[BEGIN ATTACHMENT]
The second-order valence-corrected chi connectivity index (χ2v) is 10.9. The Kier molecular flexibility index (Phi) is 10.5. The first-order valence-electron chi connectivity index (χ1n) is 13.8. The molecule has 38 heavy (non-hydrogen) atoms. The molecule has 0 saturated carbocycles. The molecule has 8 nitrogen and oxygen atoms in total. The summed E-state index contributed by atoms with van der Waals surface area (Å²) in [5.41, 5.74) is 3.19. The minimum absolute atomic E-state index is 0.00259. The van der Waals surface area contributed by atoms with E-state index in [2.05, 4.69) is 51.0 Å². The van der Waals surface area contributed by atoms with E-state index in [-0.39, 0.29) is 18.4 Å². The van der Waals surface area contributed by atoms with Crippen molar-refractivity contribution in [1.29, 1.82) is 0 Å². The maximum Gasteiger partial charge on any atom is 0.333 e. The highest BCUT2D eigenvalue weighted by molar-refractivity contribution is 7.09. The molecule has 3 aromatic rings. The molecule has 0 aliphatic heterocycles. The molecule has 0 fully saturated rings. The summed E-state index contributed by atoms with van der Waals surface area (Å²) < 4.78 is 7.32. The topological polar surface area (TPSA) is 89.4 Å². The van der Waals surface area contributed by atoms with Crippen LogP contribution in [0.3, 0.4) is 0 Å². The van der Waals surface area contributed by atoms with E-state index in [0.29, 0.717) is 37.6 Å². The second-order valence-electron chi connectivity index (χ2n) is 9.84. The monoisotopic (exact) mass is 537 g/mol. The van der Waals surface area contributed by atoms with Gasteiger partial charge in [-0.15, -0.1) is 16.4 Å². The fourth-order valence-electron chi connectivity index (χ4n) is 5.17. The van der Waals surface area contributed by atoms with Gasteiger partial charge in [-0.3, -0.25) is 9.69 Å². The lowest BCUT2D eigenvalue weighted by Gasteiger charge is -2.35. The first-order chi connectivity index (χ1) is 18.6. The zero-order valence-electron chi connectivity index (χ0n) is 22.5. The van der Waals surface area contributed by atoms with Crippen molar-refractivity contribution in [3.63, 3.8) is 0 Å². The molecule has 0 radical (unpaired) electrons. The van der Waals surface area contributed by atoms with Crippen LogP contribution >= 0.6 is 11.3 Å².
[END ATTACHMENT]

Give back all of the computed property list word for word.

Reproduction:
The second-order valence-corrected chi connectivity index (χ2v) is 10.9. The Kier molecular flexibility index (Phi) is 10.5. The first-order valence-electron chi connectivity index (χ1n) is 13.8. The molecule has 38 heavy (non-hydrogen) atoms. The molecule has 0 saturated carbocycles. The molecule has 8 nitrogen and oxygen atoms in total. The summed E-state index contributed by atoms with van der Waals surface area (Å²) in [5.41, 5.74) is 3.19. The minimum absolute atomic E-state index is 0.00259. The van der Waals surface area contributed by atoms with E-state index in [2.05, 4.69) is 51.0 Å². The van der Waals surface area contributed by atoms with E-state index in [-0.39, 0.29) is 18.4 Å². The van der Waals surface area contributed by atoms with Crippen molar-refractivity contribution in [1.29, 1.82) is 0 Å². The maximum Gasteiger partial charge on any atom is 0.333 e. The highest BCUT2D eigenvalue weighted by molar-refractivity contribution is 7.09. The molecule has 3 aromatic rings. The molecule has 0 aliphatic heterocycles. The molecule has 0 fully saturated rings. The summed E-state index contributed by atoms with van der Waals surface area (Å²) < 4.78 is 7.32. The topological polar surface area (TPSA) is 89.4 Å². The van der Waals surface area contributed by atoms with Crippen LogP contribution in [0.3, 0.4) is 0 Å². The van der Waals surface area contributed by atoms with E-state index in [0.29, 0.717) is 37.6 Å². The second-order valence-electron chi connectivity index (χ2n) is 9.84. The monoisotopic (exact) mass is 537 g/mol. The van der Waals surface area contributed by atoms with Gasteiger partial charge in [-0.15, -0.1) is 16.4 Å². The fourth-order valence-electron chi connectivity index (χ4n) is 5.17. The van der Waals surface area contributed by atoms with Gasteiger partial charge in [-0.3, -0.25) is 9.69 Å². The lowest BCUT2D eigenvalue weighted by Gasteiger charge is -2.35. The first-order chi connectivity index (χ1) is 18.6. The zero-order valence-electron chi connectivity index (χ0n) is 22.5. The van der Waals surface area contributed by atoms with Crippen molar-refractivity contribution in [3.63, 3.8) is 0 Å². The molecule has 0 radical (unpaired) electrons. The van der Waals surface area contributed by atoms with Crippen LogP contribution >= 0.6 is 11.3 Å².